CHANGSHU, China -- Toyota Motor hopes to rev up hybrid vehicle development in China with the help of a new research center that came onstream last fall.
The Japanese automaker offered a sneak peek Tuesday of its new R&D base for hybrids in this Jiangsu Province city, its first such facility outside Japan. With these vehicles accounting for less than 3% of its annual sales volume in China, Toyota will tailor development to reflect local tastes and needs.
The center, situated on a 2.34 million sq. meter property, employs around 270 locals tasked with making Toyota's hybrids more "Chinese." "If we can ensure the quality of materials procured in China, we'll use them," said Shinichi Matsumoto, a senior executive at the site.
To develop a vehicle specifically for the Chinese market, engineers are using engine data to study fuel efficiency and the effects of extreme temperatures. Toyota is subjecting vehicles to harsh exterior temperatures ranging from as low as minus 40 C to a high of 50 C to re-create the wide-ranging conditions across the country. Fuel samples are also being collected nationwide to study their composition.
A testing ground at the R&D site is one of Toyota's largest, simulating an array of driving surfaces from bumpy farm roads to stone-paved avenues. The data will be used to create control systems to ensure a comfortable hybrid ride.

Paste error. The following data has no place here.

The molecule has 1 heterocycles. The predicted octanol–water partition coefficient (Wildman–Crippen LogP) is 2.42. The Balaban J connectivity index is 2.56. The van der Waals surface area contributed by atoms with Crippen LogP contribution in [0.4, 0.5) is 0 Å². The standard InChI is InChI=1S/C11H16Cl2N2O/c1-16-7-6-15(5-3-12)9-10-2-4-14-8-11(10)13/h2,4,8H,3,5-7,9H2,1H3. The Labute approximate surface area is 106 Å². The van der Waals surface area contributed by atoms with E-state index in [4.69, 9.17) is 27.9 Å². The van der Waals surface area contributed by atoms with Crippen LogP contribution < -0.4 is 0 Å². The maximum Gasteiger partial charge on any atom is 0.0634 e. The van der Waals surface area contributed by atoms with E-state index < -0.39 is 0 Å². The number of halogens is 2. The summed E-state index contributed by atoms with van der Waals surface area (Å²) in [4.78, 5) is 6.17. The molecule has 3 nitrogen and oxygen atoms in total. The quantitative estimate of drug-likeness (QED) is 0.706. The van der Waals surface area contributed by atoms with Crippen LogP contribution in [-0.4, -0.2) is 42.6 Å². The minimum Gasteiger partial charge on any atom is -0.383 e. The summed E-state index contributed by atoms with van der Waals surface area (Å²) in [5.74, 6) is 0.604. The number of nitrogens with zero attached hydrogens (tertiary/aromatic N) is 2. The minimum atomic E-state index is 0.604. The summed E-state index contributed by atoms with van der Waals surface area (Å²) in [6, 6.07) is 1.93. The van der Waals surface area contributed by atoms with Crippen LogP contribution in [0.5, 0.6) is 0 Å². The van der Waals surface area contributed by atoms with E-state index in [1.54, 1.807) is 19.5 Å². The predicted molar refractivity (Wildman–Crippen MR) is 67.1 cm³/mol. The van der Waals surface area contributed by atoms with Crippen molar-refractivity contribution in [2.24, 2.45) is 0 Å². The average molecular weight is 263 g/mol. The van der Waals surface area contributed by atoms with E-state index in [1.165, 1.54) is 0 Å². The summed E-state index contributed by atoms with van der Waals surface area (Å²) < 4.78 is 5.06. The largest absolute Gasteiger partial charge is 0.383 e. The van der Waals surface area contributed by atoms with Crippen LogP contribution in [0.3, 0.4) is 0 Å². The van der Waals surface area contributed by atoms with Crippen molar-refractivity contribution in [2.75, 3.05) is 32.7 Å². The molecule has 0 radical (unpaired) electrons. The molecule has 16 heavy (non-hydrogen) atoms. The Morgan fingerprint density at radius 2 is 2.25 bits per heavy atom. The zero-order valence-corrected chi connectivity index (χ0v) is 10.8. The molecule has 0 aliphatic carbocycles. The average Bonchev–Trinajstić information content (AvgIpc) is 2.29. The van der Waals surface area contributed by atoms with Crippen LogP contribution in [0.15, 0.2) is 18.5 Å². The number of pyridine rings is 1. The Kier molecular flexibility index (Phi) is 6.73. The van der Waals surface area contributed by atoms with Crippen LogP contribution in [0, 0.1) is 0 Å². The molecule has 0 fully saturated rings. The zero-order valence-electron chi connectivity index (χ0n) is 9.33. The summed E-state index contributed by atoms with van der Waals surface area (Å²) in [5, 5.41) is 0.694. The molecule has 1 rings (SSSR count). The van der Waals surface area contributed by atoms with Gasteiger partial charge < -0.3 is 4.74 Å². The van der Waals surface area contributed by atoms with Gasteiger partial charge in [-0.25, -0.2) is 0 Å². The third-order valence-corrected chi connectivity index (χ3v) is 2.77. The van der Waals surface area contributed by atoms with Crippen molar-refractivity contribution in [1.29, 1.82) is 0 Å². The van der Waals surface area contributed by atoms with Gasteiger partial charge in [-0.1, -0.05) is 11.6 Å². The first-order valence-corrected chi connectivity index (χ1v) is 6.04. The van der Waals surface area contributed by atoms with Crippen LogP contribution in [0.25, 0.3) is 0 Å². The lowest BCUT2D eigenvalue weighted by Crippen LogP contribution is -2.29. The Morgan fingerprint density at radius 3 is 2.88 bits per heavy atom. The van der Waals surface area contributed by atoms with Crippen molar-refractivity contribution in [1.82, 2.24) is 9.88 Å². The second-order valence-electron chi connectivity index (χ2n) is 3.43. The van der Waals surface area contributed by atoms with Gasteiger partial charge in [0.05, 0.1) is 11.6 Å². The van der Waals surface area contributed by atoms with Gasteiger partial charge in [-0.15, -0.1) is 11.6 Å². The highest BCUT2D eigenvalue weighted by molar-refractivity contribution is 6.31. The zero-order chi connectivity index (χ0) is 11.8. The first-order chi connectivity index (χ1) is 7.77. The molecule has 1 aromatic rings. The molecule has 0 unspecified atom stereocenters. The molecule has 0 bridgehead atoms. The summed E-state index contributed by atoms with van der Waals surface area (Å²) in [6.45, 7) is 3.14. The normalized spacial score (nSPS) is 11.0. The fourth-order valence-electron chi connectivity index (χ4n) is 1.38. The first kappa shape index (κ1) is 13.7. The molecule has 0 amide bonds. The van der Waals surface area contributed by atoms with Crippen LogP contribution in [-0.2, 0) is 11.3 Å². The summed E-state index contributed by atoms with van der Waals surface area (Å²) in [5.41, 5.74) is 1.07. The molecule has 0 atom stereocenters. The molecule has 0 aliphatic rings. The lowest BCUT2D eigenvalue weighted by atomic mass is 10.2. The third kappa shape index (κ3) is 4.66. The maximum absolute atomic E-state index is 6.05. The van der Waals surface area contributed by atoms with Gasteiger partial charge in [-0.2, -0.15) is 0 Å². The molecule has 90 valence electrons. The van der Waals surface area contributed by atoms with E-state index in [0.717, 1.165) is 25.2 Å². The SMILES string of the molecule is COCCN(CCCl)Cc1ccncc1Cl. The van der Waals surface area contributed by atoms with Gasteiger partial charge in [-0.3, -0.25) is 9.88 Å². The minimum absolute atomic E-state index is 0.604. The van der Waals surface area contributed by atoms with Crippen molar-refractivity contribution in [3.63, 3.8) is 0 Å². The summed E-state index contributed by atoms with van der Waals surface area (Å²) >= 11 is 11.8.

But more importantly, the research is aimed at helping to lower hybrid prices in China. Prius and Camry hybrids manufactured there are assembled with core parts imported from Japan. With such parts subject to tariffs, Camry hybrids start at around 230,000 yuan ($36,876), putting them on par with luxury vehicles.
Toyota plans to have batteries, inverters and other hybrid-vehicle parts produced locally. "Eventually, we'll be able to set hybrid prices at a level that the general population in China will be able to afford," said a senior executive.
For the Corolla, a popular model with sales of around 150,000 units in the country, Toyota aims to have hybrid models -- to be released in 2015 -- account for about 20% of sales. "We hope to localize hybrids as quickly as possible and help promote their adoption in China," said Senior Managing Officer Soichiro Okudaira, who heads the new R&D base, having overseen green technology development in Japan up until the end of last month.